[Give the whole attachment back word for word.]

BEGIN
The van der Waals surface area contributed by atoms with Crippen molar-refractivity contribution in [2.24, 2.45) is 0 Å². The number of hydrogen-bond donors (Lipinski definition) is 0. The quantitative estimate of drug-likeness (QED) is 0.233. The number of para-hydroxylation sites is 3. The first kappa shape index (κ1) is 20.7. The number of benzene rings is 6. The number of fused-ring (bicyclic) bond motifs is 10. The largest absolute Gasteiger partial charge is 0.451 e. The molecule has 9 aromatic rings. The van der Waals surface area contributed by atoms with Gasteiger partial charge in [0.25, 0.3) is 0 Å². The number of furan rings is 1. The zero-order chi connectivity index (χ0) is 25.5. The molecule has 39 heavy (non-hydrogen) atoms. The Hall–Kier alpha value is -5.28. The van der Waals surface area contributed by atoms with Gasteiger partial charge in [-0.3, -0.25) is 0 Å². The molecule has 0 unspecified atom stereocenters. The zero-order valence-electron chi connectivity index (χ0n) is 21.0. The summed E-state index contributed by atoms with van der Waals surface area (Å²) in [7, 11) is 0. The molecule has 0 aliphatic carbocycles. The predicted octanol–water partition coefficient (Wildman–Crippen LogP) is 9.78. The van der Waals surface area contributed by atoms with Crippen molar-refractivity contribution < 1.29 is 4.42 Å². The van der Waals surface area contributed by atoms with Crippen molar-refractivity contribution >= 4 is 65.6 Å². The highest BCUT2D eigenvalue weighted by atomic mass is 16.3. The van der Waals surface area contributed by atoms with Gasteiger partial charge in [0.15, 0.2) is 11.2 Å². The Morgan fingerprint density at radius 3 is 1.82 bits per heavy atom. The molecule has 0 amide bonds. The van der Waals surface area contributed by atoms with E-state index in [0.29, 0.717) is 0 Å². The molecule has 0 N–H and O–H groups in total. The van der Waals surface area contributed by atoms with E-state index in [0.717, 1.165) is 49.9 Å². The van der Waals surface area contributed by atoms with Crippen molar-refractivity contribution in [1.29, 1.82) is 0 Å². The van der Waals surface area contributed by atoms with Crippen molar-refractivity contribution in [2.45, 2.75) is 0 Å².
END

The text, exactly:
The van der Waals surface area contributed by atoms with Crippen molar-refractivity contribution in [2.24, 2.45) is 0 Å². The number of hydrogen-bond donors (Lipinski definition) is 0. The quantitative estimate of drug-likeness (QED) is 0.233. The number of para-hydroxylation sites is 3. The first kappa shape index (κ1) is 20.7. The number of benzene rings is 6. The number of fused-ring (bicyclic) bond motifs is 10. The largest absolute Gasteiger partial charge is 0.451 e. The molecule has 9 aromatic rings. The van der Waals surface area contributed by atoms with Gasteiger partial charge in [0.25, 0.3) is 0 Å². The number of furan rings is 1. The zero-order chi connectivity index (χ0) is 25.5. The molecule has 39 heavy (non-hydrogen) atoms. The Hall–Kier alpha value is -5.28. The van der Waals surface area contributed by atoms with Gasteiger partial charge in [-0.3, -0.25) is 0 Å². The molecule has 0 unspecified atom stereocenters. The zero-order valence-electron chi connectivity index (χ0n) is 21.0. The summed E-state index contributed by atoms with van der Waals surface area (Å²) in [7, 11) is 0. The molecule has 0 aliphatic carbocycles. The predicted octanol–water partition coefficient (Wildman–Crippen LogP) is 9.78. The van der Waals surface area contributed by atoms with Crippen molar-refractivity contribution < 1.29 is 4.42 Å². The van der Waals surface area contributed by atoms with Crippen molar-refractivity contribution >= 4 is 65.6 Å². The highest BCUT2D eigenvalue weighted by atomic mass is 16.3. The van der Waals surface area contributed by atoms with Gasteiger partial charge in [0.15, 0.2) is 11.2 Å². The Morgan fingerprint density at radius 3 is 1.82 bits per heavy atom. The molecule has 0 amide bonds. The van der Waals surface area contributed by atoms with E-state index in [0.29, 0.717) is 0 Å². The molecule has 0 N–H and O–H groups in total. The van der Waals surface area contributed by atoms with E-state index in [0.717, 1.165) is 49.9 Å². The van der Waals surface area contributed by atoms with Crippen molar-refractivity contribution in [1.29, 1.82) is 0 Å². The van der Waals surface area contributed by atoms with Crippen molar-refractivity contribution in [2.45, 2.75) is 0 Å².